22 Oct Liverpool FC backs out of trade mark registration
When a recent trade mark application from Liverpool FC received a large number of threatened oppositions, they decided to withdraw the mark. Serjeants’ trade mark attorneys explain:
On 20 June 2019 Liverpool FC filed for a trade mark covering a number of classes for the mark LIVERPOOL. The mark was later divided into two separate trade marks;
- UK Application No. 3418051 covering classes 16, 35, 38, 41 and 43 – this did not pass the examination stage.
- UK Application No. 3408413 covering classes 9, 25 and 28 – this did pass the examination stage and was subsequently published on 9 August 2019.
According to the UKIPO website, the application received 54 threatened oppositions during the publication period.
Goods that were registrable by Liverpool FC for the new trade mark
It has been widely reported that the UKIPO refused to allow the mark, however it seems that actually the UKIPO thought that the mark was registrable for the following goods:
Class 9: Software; downloadable software; mobile apps; podcasts; downloadable podcasts; mobile apps; software applications; software for the provision, development and editing of podcasts; all of the aforesaid goods relating to the sport of football.
Class 25: Clothing. Footwear, headgear; tracksuits; socks; jogging rousers; scarves; hats and caps; underwear; shorts; trainers; jerseys; shirts; uniforms; boots; singlets; all of the aforesaid goods being sporting goods used for playing the sport of football, or being memorabilia in connection with a football club.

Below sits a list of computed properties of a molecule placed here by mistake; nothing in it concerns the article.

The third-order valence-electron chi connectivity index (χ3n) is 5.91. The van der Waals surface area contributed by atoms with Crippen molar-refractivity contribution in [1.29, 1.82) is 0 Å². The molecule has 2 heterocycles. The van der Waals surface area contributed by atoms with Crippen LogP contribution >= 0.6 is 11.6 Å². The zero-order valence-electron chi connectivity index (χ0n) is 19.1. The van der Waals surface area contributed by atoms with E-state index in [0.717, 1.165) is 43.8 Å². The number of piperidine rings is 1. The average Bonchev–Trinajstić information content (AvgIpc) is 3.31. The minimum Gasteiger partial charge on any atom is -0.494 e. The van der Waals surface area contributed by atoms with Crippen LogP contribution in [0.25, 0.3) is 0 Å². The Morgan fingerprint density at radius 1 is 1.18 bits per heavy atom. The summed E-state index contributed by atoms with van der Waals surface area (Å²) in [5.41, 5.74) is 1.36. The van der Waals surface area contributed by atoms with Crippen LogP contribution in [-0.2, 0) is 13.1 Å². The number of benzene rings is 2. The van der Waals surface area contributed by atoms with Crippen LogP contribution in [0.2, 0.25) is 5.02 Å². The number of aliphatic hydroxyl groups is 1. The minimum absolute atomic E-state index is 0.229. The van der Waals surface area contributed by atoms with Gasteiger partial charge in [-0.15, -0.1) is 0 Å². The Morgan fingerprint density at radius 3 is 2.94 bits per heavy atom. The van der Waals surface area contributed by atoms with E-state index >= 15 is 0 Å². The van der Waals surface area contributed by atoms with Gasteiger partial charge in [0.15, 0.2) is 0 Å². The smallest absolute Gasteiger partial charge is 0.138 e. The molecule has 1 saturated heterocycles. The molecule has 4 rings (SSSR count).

Class 28: Games, toys and playthings; video game apparatus; sporting articles; decorations for Christmas trees; all of the aforesaid relating to the sport of football; footballs; reduced size footballs; tables for table football; miniature replica football kits; football or soccer goals; shin pads for football; nets for football goals; football ball bags.
Liverpool FC withdraws the mark
For reasons that are not clear, the owners of Liverpool FC have since decided to withdraw the mark for LIVERPOOL. This could be based on the amount of oppositions it received, including one from the Mayor of Liverpool, or down to the backlash that they received from fans.
Some fans staged a protest as they believed that the registration of the trade mark would prevent local stall holders from producing Liverpool football related products. These products are not counterfeit versions of the authentic kit, but simply products that reflect the fan culture of Anfield.
It is not unusual for football clubs to register the name of their location; Chelsea and Tottenham have both obtained registrations. However, it is not common practice.
Weighing up the benefits
This case isn’t about the UKIPO not accepting the mark as a trade mark. It is about weighing up the benefits of registration with the possible tarnish to Liverpool FC’s reputation if they proceeded with the application.
When to pursue a trade mark registration
When a trade mark registration attracts so many oppositions, the applicant must assess whether the benefits of owning the mark outweigh the potential negativity it could cause and the effects on a company’s brand.
If you have received opposition over a trade mark registration and are unsure how to proceed, speak to one of our experienced trade mark attorneys who can advise you of the best way forward.